Whether you're painting walls yourself or paying a professional to do it for you, it pays to prepare in advance. If you don't, you're setting yourself up for a disappointing end result and possibly the need to do it all over again not too far in the future.
Usually, when preparing to paint, people give the walls a quick clean, a scrub, and maybe a light brushing with sandpaper, then get going. And, while this is sometimes all you need, there are things to look out for that could really ruin your eventual paintwork if you don't sort them. Be aware of any of these potential problems so you can deal with them before the painting begins:
Any greasy spots on walls can play havoc with paint adhesion, quickly leading to peeling or flaking spots once the paint dries. It should be easy to spot, and using one of the commercially available degreasing products will clean it up without much hassle. Grease is more common in kitchens, but things like blue tack can also leave greasy marks, so check thoroughly.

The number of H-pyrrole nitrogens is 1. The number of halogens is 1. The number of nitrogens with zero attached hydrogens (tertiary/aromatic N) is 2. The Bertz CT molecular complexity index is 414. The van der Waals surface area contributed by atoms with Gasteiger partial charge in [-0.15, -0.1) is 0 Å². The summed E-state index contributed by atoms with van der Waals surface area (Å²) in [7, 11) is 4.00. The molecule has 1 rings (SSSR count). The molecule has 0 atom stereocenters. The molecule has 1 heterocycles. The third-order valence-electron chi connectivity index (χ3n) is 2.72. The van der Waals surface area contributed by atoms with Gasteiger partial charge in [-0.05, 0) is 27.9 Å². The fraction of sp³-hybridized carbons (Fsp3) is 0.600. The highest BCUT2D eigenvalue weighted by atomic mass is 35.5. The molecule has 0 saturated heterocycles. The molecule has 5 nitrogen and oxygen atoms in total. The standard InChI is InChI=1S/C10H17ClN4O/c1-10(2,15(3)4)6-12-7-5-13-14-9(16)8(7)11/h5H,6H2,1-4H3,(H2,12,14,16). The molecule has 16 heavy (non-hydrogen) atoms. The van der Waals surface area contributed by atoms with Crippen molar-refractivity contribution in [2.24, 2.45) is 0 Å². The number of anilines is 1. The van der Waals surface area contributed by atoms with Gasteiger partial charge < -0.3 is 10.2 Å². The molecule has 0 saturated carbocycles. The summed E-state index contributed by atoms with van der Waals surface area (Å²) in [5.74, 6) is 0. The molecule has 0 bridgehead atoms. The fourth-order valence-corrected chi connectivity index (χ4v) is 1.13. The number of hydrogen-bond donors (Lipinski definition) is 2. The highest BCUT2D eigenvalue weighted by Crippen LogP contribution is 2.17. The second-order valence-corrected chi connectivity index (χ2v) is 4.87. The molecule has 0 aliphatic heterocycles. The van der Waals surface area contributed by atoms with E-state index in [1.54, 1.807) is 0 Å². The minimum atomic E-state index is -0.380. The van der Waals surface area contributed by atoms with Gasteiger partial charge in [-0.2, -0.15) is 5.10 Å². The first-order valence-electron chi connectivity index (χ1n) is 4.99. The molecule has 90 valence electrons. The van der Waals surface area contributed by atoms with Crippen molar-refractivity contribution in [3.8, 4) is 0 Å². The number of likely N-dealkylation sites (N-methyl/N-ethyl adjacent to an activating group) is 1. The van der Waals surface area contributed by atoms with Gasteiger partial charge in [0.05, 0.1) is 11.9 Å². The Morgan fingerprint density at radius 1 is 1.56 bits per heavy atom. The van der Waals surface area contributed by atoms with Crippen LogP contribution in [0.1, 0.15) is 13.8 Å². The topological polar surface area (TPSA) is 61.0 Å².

Even small holes can ruin the look of your new paint, so find them and fix them. If you're inspecting for them before you're able to fill them, circle any holes you find with a pencil so they're more obvious. Ordinary filler does the trick, but make sure you sand it smooth after it's set.
Surprisingly, a lot of people don't notice they've left picture hangings and other small fixtures on the walls until they have a brush in their hand about to start painting. Don't forget to fill in any holes left behind after you remove them; it's better to drill new ones after you paint.
Mould is not just unhygienic; it won't do much for your paintwork, either. It's often black, which is easy to spot, but not always. If you find any mould, clean it thoroughly with bleach, follow up with a soap and water wash, and make sure the wall is completely dry before you proceed.
If you have significant damp on your walls, unfortunately, it probably points to a larger problem. Sometimes fixing it is as simple as increasing your ventilation, but it could be leaking from somewhere. There's no point painting until the cause is found and fixed because the damp problem will just ruin the paint. Once you've isolated what's causing the damp, let the walls dry out before you paint, and check for damaged plaster.